What, exactly, is wrong with us? Somehow, shameless human bloodletting persists even while the most predatory of other animals manage to live together in less murderous habitats. There is also endless killing among these “lower” animals, but it is mostly survival driven. Almost never is it aimlessly destructive, wanton, or merely gratuitous.
Paradoxically, some essential truths remain both evident and well hidden. As a species, whether openly or quietly, we too-often take a conspicuous delight in the pain and suffering of others. In German, my own first language (I am Swiss born), there is even a precise name for it. Scholars and writers call it “Schadenfreude.”
What sort of species can tolerate or venerate such a hideous source of pleasure? And to what extent, if any, is this venal quality related to our steadily-diminishing prospects for survival?
“Our unconscious,” wrote Freud, “does not believe in its own death; it behaves as if it were immortal.” What we ordinarily describe as heroism may in some cases be no more than denial. Still, an expanded acceptance of personal mortality may represent the very last best chance we have to endure.
Acceptance can come from personal encounters with death. All things move in the midst of death, but what does it really feel like to “almost die?” What can we learn from experiencing “near death” (no one can “experience” death itself), and then emerging, whole, to “live again?”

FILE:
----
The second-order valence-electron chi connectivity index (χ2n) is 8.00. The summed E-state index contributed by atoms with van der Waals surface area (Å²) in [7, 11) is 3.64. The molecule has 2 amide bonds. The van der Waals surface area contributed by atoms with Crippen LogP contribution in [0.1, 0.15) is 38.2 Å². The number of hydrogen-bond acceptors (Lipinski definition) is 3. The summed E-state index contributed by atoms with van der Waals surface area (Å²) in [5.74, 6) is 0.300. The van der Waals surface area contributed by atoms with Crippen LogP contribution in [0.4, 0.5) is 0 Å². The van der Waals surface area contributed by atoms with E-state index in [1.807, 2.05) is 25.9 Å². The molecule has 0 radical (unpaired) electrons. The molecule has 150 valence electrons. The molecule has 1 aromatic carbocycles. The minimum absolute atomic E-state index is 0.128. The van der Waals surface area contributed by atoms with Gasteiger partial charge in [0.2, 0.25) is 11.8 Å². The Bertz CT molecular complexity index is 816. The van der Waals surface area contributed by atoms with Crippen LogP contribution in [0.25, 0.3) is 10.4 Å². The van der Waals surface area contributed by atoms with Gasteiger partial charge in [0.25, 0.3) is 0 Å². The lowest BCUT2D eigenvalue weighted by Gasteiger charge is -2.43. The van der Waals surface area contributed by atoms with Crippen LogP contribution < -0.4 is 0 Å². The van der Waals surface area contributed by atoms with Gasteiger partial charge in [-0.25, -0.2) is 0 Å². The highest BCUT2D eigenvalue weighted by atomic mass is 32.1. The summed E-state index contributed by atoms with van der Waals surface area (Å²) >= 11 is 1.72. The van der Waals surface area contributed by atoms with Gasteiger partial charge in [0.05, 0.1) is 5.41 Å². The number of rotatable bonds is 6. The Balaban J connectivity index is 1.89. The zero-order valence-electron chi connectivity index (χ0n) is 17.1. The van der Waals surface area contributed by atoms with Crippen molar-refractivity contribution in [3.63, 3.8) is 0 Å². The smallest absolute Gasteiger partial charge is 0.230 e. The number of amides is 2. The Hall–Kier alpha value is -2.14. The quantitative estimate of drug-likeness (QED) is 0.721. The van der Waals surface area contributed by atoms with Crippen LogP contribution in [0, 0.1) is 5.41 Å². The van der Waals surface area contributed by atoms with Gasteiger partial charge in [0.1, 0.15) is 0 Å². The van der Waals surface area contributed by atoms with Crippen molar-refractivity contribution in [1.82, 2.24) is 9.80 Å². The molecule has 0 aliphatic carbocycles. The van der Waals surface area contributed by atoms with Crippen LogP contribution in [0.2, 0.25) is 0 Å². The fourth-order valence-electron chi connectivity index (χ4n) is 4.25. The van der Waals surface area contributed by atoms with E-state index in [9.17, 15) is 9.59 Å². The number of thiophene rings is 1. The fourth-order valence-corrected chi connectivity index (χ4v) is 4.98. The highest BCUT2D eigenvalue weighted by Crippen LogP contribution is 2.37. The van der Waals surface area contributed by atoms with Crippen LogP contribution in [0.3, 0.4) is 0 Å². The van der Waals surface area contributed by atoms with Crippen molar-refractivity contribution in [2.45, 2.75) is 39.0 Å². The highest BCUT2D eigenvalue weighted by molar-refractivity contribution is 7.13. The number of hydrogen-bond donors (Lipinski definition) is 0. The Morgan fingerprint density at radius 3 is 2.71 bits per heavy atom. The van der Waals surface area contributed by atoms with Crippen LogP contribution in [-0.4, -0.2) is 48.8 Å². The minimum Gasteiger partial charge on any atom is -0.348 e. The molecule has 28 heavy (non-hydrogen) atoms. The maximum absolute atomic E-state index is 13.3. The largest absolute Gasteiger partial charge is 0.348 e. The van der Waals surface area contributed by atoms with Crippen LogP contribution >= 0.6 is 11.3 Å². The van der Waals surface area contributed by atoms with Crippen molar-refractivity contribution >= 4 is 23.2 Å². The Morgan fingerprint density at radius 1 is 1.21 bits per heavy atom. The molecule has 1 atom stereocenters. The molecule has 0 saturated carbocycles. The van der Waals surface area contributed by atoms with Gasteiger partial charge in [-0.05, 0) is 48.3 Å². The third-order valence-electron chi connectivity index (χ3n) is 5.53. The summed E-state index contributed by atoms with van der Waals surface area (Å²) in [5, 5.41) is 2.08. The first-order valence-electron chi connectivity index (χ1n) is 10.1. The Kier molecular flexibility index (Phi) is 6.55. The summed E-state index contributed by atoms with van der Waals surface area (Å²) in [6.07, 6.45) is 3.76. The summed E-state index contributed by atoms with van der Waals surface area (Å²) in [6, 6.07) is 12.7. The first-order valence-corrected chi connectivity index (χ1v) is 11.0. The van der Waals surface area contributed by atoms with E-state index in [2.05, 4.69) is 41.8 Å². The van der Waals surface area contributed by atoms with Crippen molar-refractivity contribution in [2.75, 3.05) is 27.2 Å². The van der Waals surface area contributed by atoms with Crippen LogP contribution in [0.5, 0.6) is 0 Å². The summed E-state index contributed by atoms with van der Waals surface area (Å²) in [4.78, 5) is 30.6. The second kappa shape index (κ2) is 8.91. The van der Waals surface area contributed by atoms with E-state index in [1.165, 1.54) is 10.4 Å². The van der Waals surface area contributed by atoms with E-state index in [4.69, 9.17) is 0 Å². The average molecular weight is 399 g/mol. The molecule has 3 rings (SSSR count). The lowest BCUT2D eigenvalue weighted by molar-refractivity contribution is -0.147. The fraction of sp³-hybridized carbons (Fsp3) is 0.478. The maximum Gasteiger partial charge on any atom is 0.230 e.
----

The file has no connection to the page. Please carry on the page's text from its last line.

Can we learn something here that might benefit the wider human community, something that could even move us beyond Schadenfreude?
Death “happens” to us all, but our potentially meaningful awareness of this expectation is regularly blunted by delusion. To forthrightly acknowledge that we may all be mere flesh and blood creatures of biology is evidently more than most humans can bear. “Normally,” there is even a peculiar embarrassment felt by the living in the presence of the dead and dying. It is as if death and dying were reserved only for others, as if it were an “affliction” that can never possibly darken our own eternal lives.
That we typically cling to promises of redemption and immortality is not, by itself, a species-survival issue. It only becomes an existential problem, one that we customarily call war, terrorism or genocide, when these assorted promises are forcibly limited to certain segments of humanity, but are then simultaneously and violently denied to other “unworthy” segments.
In the end, all national and international politics are epiphenomenal, a symptomatic reflection of underlying and compelling private needs. The most pressing of these needs is undoubtedly an avoidance of personal death.